In 'Holy Lands,' A Tale Of Family Drama And Pig Farming In Israel | WYPR

In 'Holy Lands,' A Tale Of Family Drama And Pig Farming In Israel

Jan 19, 2019
Originally published on January 19, 2019 2:21 pm

In Holy Lands, Harry Rosenmerck, an aging cardiologist, has left New York and his medical practice to move to Israel — to raise pigs.

His ex-wife, Monique, is battling illness. Their son David has been estranged from Harry since he came out. Their daughter Annabelle is heartsick in Paris. And his rabbi is appalled.

"I think it's kind of a provocation to God," says author Amanda Sthers. "And he's also running away from reality, which is that he got a divorce from his wife, and he also is running away not to see his son being a homosexual. And it's about his limit of tolerance. He thinks he's very open-minded, going to Israel and raise pigs, and at the same time, he can't accept that his son is married to another man."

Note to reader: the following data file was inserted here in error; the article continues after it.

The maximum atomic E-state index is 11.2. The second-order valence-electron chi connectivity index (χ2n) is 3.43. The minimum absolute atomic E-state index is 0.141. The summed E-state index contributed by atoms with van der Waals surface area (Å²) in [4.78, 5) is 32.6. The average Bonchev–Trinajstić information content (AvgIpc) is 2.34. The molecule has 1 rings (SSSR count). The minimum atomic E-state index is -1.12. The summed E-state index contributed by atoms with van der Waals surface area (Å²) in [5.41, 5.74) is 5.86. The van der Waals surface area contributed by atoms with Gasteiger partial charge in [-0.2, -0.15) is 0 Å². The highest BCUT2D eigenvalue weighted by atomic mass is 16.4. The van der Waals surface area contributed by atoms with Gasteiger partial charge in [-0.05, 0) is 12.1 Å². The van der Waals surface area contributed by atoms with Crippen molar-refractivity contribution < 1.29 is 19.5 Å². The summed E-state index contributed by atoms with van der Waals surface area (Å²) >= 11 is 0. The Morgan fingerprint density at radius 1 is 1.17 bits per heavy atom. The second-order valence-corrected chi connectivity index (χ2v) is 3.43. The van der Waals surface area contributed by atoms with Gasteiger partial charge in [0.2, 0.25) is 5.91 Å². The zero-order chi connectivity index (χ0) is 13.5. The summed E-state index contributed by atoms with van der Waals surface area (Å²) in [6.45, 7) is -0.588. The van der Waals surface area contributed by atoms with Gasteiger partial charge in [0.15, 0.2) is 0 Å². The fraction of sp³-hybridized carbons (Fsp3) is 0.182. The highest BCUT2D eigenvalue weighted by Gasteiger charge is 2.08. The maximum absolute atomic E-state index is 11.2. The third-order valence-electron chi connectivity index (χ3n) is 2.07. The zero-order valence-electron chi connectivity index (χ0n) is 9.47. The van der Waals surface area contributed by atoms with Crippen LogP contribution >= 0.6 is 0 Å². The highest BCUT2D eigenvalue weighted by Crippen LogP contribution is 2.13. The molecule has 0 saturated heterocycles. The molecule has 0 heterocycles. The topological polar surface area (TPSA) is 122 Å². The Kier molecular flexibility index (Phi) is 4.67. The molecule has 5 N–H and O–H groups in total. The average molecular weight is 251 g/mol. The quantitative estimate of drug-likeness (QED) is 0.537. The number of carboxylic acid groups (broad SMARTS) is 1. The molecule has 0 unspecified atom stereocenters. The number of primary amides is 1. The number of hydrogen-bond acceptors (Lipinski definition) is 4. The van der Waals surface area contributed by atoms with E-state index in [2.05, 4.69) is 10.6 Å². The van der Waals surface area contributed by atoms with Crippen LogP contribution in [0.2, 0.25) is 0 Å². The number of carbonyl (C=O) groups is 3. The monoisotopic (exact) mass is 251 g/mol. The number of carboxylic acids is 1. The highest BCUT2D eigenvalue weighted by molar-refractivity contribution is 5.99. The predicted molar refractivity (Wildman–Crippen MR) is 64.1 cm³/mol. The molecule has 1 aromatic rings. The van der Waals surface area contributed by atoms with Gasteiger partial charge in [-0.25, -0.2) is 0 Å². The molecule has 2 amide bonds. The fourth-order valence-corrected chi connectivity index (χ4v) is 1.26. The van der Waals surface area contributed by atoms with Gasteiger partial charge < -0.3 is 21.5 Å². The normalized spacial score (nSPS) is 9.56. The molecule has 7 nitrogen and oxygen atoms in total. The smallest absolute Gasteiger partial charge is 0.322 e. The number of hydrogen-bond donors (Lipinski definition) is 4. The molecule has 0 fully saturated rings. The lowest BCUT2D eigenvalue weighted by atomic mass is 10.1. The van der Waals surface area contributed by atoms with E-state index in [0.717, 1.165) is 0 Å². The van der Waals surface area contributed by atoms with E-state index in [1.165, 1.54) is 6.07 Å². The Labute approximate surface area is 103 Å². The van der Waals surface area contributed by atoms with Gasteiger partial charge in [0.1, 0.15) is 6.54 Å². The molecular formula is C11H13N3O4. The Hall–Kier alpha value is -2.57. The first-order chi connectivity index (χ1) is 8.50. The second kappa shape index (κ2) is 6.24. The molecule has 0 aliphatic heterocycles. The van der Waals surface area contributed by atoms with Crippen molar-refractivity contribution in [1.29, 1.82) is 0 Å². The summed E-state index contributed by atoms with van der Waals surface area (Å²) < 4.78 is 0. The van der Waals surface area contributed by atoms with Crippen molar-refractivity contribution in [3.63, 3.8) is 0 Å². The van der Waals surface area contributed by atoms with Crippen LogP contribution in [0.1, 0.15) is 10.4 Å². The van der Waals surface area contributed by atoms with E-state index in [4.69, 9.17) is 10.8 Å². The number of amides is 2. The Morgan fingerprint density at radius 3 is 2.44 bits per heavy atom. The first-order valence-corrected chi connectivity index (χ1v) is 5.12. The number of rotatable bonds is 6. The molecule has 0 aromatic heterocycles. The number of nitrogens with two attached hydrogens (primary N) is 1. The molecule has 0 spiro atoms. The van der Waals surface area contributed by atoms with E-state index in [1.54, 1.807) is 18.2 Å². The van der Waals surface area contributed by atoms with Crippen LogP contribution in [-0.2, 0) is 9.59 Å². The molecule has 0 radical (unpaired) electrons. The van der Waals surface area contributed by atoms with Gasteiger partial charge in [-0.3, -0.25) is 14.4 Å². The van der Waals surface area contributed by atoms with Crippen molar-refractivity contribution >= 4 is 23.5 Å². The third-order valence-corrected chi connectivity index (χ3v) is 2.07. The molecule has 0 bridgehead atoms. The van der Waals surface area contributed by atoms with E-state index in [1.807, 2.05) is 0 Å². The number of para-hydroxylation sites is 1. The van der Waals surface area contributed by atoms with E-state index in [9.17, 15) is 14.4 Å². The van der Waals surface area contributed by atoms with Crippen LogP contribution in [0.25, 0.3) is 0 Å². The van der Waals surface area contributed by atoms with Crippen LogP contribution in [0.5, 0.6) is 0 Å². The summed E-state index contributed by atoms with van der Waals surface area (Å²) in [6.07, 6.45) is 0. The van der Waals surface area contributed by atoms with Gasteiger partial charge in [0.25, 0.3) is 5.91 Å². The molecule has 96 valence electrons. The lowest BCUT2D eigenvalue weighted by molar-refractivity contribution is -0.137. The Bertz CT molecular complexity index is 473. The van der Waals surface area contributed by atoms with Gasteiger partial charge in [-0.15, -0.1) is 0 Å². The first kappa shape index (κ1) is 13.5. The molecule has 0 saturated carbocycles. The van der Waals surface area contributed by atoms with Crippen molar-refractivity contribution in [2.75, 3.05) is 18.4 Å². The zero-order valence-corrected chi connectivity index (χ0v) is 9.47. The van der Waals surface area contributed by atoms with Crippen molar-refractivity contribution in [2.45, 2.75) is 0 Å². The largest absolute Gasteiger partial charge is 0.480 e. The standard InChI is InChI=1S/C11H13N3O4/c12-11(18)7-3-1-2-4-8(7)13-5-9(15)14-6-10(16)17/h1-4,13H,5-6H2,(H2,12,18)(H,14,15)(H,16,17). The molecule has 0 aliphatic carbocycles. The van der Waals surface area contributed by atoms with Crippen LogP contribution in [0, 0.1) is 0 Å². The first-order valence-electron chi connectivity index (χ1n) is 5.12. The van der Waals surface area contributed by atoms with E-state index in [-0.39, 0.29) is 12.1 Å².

Harry does not believe in phones, email, text messages, Facebook or WhatsApp. So the family quartet and Harry's rabbi rely on letters.

The story that goes back and forth in those letters is told in a novel, out soon in English. Sthers, who was born in Paris and first wrote the novel in French, has also directed a film adaptation of Holy Lands starring James Caan and Rosanna Arquette.


Interview Highlights

On the pig farming business in Israel

Well, actually, there's a real business in Israel. And this is how it all started. I read an article in a very serious French newspaper explaining how to raise pigs in Israel. And I found the paradox hilarious, of course. And for once, Muslims and Jews are agreeing on something — or more precisely, against the same thing. So in the novel, it's a great starting point to create very strong animosity against the rabbi. And this is the first letter: Will you stop and take those pigs away? ...

There's a lot of rules to actually raise pigs in Israel. You must raise them on wood, so they won't touch the holy ground, and they must be kind of hidden. So I went there to visit and to how to understand how it happened, and I had a fixer, because you don't know where they are actually — you have to find ways, you don't have to use a camera. It looks like going on a war zone.